After we finished admiring the Ceiba tree, we had ourselves a few energy bars and some refreshing H2o. The day was still young so we continued to the next trail head that took us back to the entrance. We hoped in the car and headed to the other area of the National Park, the peninsula portion. The fee that is charged at the entrance also granted us access to this area as well. It was a short 10 minute drive over a very bumpy and rocky road. I would not recommend the trip unless you have a 4×4 vehicle or plan on driving very, very, slow.
The peninsula sector had paved paths to walk on, unlike the volcano sector. This hike was not really a hike per say, but a good walk. There was still plenty to see and some of the lookout viewpoints were fantastic. However, I would prefer to be getting lost in the jungle instead. This area was a little too built up for my taste and I couldn’t appreciate the area as much as I would’ve liked to. We did get to see two beautiful Tuscan’s, they were stunning. We also found the lookout tower to be neat, getting great views of Arenal Lake (El Lago). Our time here was a quick 45min and really, that’s all you need. I could see spending about two hours here if you really stopped to take everything in slowly. But, we had somewhere to be!
Alberto’s Horses in La Fortuna! That’s right, we were going to be horseback riding along the jungle tree line, through small villages and across the farmland of central Costa Rica. If you’ve been reading the blog for a while you may see that horseback riding has become a trend on our adventures. The last time we went horseback riding was on the beaches of Santorini Greece.
We arrived at Alberto’s Horses just in time for a quick lunch. First off, let me tell you, this is not your typical tourist attraction. This was an authentic, local and genuine experience. Starting off with a traditional Costa Rican lunch. Grilled BBQ chicken, rice, beans and fried plantations. Alberto’s wife cooked the entire meal herself, from scratch. Muy bein! Our stomachs full and our eyes set on the horizon, we rode through the back gate of Alberto’s farm and into the jungle.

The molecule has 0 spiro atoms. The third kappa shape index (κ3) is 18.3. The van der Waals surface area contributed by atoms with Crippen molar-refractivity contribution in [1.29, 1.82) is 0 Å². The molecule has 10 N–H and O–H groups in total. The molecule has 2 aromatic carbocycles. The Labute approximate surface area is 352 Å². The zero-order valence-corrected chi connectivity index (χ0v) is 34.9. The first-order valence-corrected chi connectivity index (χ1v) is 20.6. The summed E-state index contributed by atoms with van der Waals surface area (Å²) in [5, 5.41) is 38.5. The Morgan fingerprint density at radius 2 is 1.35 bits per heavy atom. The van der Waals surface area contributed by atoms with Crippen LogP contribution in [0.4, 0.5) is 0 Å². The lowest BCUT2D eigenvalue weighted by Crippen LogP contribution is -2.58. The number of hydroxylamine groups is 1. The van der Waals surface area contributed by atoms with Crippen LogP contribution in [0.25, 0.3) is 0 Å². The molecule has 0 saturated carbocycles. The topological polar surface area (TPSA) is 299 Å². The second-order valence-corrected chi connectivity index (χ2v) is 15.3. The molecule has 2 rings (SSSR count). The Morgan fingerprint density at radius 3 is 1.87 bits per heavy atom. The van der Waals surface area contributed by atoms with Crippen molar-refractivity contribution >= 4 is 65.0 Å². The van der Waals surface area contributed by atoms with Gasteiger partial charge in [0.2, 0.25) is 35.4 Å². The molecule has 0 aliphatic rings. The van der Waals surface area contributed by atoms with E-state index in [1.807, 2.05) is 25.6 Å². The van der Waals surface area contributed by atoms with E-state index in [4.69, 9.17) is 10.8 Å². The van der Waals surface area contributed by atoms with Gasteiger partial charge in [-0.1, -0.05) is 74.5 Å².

I always seem to get the clumsy horse, lucky me I guess! My horse did not want to trot or canter. She also didn’t want to go down this muddy decline section off the trail that went into the river. She took some finesse from me to encourage her to go but finally she went and we were alright. I ended up being towards the back of the pack and Amanda more towards the front but oh well, that’s just how it goes.
As we we trotted through the water I could only think how amazing the scenery looked. But seriously, make sure to watch the video of the horseback riding adventure. You may just want to go for a ride yourself. I wont spoil all the details here but we covered a lot of ground. Our turn-around destination was the La Fortuna waterfall.
The picture above was taken from the lookout point as you pass the entrance of the park. There is a $15 to get in and was included in the price of Alberto’s Horseback Riding. Well worth the entrance fee but get ready to feel the pain the next day. Approximately 500 stairs await you and your journey to the bottom. Going down was easier than going up but your legs and lungs really feel it on the way back up. Totally worth the workout when you get down to the bottom. The roar of the falls awaits and you can jump into the fresh water at the base of the waterfall. Careful though, the volcanic rocks are sharp and jetted, I’d highly recommend some water shoes. We took a brief moment to stop and take everything in; the waterfall, the towering trees, the people and the beautiful surrounding.
Pro Tip: If you want to seemingly have the place to yourself, get there right when the park opens at 8am or right before it closes.
Just around the bend, the waterfall lead to the La Fortuna river filled with moss, flowers and the smells only a jungle could deliver. We stopped to take some photos but it proved to be difficult with so many people around. It’s just not the same with a family of 5 in the background of your photo.
It was time to head back up the 400+ stairs and be on our way to get back to our horses. Our horses look well rested and had a chance to get a quick snack before our journey back. We happened to notice that our next hotel accommodation was on the road we were trekking down, Tifakara Lodge & Birding Oasis.
We ended up going back the same way we came, but just before we reached the farm there was an accident. The rider in front of me fell off her horse! No bueno! Luckily the horse and her were stopped but she landed hard on a few rocks just before entering the river. The sound of her body hitting the rock made me cringe. She was definitely in pain and I knew it right away. I yelled for help and Alberto and his son came rushing.
They were able to assist her to her feet and corral the horse too. She was pretty shaken up but it didn’t seem like she had any broken bones, which was good. I felt terrible for her but an adventure such as this one, you never know what could happen. I hope she had travel insurance, I highly recommend World Nomads! World Nomads is an industry leader in affordable travel insurance, whether its a weekend or a month long journey. They’ve got you covered, literally.
Read: Alberto’s Horse Riding in Costa Rica Review